With about two weeks before the start of voter registration exercise, most civil society organisations (CSOs) accredited by Malawi Electoral Commission (MEC) to carry out voter and civic education campaigns have no funding.
This has raised concerns that failure to provide timely funding for the exercise, a fundamental phase of the electoral process which is usually funded by both local and international development partners, may compromise next year’s elections.
But MEC has said they are aware that some CSOs they accredited may face challenges to get funding as such they have already covered the gap by intensifying their own efforts to reach out to the electorates.
Malawi Electoral Support Network (Mesn) and National Elections System Network (Nest), some of the key electoral stakeholders, complained in separate interviews that delays to fund the CSOs will have a bearing on the credibility of the elections.
Mesn chairperson Steve Duwa said: “The understanding was that we will be participating in the activities of the electoral calendar starting with the voter registration and if we don’t participate there will be a gap and will certainly have an impact on the overall elections.
“The fact that almost all the accredited CSOs have not been funded already it means our participation in mobilising the electorate will be limited as such not many potential voters will be reached out.”
On his part, Nest executive director Unandi Banda said the outcome of the polls and indeed the credibility of the entire process may be questionable.
“But we believe some development partners will come to the rescue of these CSOs sooner than later so that they help in voter registration campaign which is one of the critical activities if we are to have a credible election,” he said.
So far, a few organisations are conducting the voter registration awareness such as the National Initiative for Civic Education (Nice) Trust.
But reacting to the fears, MEC spokesperson Sangwani Mwafulirwa said the commission was using a multifaceted approach and was already on the ground in all the districts covered in the first phase.
He said, among the meetings that are taking place in all councils at traditional authority (T/A) level, they have also deployed direct marketing communications that are using drama and edutainment to spread messages.
“We have also employed 193 constituency civic and voter education assistants that have been placed in all the constituencies. They are working with community structures to spread messages about voter registration. We are optimistic as MEC that as we go through the registration period some CSOs will get funding and join the cause,” he said.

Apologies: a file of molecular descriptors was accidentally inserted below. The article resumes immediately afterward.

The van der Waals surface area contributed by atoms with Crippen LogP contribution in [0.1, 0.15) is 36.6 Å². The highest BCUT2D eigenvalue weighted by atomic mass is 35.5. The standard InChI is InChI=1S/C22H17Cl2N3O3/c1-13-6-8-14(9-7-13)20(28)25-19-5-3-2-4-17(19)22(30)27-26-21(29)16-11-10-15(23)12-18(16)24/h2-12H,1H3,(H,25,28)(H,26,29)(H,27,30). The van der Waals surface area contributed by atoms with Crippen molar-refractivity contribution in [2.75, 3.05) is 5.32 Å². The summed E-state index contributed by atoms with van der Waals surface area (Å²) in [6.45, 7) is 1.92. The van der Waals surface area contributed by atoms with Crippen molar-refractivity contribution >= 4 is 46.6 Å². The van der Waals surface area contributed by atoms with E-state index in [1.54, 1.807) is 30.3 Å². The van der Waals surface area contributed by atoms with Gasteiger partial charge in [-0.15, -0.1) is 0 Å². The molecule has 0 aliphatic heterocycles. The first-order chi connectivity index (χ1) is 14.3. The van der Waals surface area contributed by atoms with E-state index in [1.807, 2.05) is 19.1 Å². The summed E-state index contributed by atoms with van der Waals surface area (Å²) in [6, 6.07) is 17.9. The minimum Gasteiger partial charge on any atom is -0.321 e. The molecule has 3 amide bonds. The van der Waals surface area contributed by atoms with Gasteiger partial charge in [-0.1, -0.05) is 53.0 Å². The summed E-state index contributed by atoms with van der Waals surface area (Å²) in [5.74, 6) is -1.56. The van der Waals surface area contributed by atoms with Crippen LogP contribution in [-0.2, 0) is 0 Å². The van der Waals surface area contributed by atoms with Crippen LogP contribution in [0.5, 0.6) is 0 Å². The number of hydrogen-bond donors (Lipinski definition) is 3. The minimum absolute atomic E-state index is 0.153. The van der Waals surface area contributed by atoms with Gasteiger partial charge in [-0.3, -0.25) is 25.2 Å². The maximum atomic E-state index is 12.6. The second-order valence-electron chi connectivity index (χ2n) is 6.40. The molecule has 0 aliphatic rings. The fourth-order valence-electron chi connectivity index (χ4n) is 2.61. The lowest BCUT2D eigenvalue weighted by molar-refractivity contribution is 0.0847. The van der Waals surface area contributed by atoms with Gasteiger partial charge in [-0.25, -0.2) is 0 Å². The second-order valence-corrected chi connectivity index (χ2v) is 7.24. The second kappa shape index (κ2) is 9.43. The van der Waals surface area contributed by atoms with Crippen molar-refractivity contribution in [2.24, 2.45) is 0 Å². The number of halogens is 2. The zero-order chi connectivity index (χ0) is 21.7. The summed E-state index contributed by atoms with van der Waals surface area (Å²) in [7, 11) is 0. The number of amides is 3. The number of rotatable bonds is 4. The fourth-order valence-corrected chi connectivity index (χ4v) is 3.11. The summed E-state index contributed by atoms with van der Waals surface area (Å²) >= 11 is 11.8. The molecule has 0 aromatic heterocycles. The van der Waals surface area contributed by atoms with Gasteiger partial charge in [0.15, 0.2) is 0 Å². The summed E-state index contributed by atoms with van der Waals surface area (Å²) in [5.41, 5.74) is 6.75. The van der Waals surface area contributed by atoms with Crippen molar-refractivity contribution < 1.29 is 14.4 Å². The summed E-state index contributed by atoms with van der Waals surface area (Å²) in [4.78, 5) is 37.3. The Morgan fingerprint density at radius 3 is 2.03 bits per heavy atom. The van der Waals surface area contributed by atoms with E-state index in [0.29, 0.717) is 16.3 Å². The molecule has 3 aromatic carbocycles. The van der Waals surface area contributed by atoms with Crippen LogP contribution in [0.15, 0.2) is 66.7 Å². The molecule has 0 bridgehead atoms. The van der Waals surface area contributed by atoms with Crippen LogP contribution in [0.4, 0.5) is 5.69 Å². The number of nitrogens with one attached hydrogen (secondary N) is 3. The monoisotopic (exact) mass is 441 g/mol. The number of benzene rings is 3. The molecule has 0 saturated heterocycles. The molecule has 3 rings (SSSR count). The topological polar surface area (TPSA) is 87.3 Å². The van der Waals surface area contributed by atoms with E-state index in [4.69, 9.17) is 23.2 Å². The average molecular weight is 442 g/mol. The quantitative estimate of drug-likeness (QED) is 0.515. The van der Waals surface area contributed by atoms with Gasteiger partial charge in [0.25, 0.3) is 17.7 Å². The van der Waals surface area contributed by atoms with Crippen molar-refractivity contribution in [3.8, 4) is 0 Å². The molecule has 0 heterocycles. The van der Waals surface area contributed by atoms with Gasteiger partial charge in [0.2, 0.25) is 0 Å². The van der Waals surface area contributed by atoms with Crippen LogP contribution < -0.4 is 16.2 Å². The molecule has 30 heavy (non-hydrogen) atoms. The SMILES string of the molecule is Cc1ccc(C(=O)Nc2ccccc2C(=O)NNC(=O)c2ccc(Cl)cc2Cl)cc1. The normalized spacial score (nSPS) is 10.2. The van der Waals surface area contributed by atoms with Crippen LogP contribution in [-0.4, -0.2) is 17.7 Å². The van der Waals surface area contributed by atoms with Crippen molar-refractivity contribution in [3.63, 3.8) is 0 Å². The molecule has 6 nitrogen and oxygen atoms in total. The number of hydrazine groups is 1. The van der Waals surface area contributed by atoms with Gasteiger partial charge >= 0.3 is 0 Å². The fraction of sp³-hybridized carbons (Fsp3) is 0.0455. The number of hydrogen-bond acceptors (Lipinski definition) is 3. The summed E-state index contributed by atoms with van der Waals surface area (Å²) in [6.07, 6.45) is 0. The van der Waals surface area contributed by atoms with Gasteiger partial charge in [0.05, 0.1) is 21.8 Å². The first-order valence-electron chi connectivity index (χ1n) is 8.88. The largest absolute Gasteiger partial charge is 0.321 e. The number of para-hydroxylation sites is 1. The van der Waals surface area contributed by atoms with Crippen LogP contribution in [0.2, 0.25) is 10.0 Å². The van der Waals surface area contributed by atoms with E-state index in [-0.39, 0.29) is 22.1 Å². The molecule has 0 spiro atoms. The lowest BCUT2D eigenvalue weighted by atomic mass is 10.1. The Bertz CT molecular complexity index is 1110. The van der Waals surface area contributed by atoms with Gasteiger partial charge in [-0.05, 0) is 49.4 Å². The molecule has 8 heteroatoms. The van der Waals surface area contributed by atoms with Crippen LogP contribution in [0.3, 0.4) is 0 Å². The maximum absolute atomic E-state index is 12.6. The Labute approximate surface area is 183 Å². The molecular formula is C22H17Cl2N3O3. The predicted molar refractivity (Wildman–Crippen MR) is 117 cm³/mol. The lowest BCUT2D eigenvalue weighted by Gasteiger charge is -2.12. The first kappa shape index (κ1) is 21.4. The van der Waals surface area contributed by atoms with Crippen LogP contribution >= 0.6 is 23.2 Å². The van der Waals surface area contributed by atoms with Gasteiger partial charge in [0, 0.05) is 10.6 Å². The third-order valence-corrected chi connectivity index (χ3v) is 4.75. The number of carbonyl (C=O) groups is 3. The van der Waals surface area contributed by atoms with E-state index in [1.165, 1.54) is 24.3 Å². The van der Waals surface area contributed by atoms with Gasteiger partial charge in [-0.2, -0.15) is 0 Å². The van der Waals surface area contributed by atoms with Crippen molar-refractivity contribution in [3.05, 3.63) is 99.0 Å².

Mwafulirwa also said MEC accredited organisations that already have structures and are operational and this has provided an opportunity for some CSOs to implement zero cost civic and voter education as they are doing outreach through their other existing programmes.
“By this we are making big strides and narrowing the gap that could have been there because of funding,” he said.
During the 2009 elections, CSOs benefitted from the electoral trust fund that was created by development partners under the United Nations Development Programme (UNDP) and the funding was being disbursed to them through MEC. But in 2014 polls, the CSOs sourced funding independently from the National Democratic Institute (NDI) that was supported by DfID.
Just like the previous election, this year UNDP has indicated it will not provide funding directly to the CSOs for civic and voter education campaigns because it has already provided funds to MEC through the electoral support basket fund project.
Commenting on the development, Chancellor College (Chanco) political scientist Father Boniface Tamani said the voter registration exercise was significant to avoid prejudices towards the whole electoral process.
He said: “It is important that the process is monitored throughout because if every process is satisfactory it means you have prepared the ground for credible results. Of course there are so many things that will happen in between but for the results to be credible you start from now so it is important that CSOs be funded.
“Again, if they are not funded they should volunteer to work without always looking at money. It is our own process as Malawians and where there is need to sacrifice we should be able to do so for the sake of our country.”n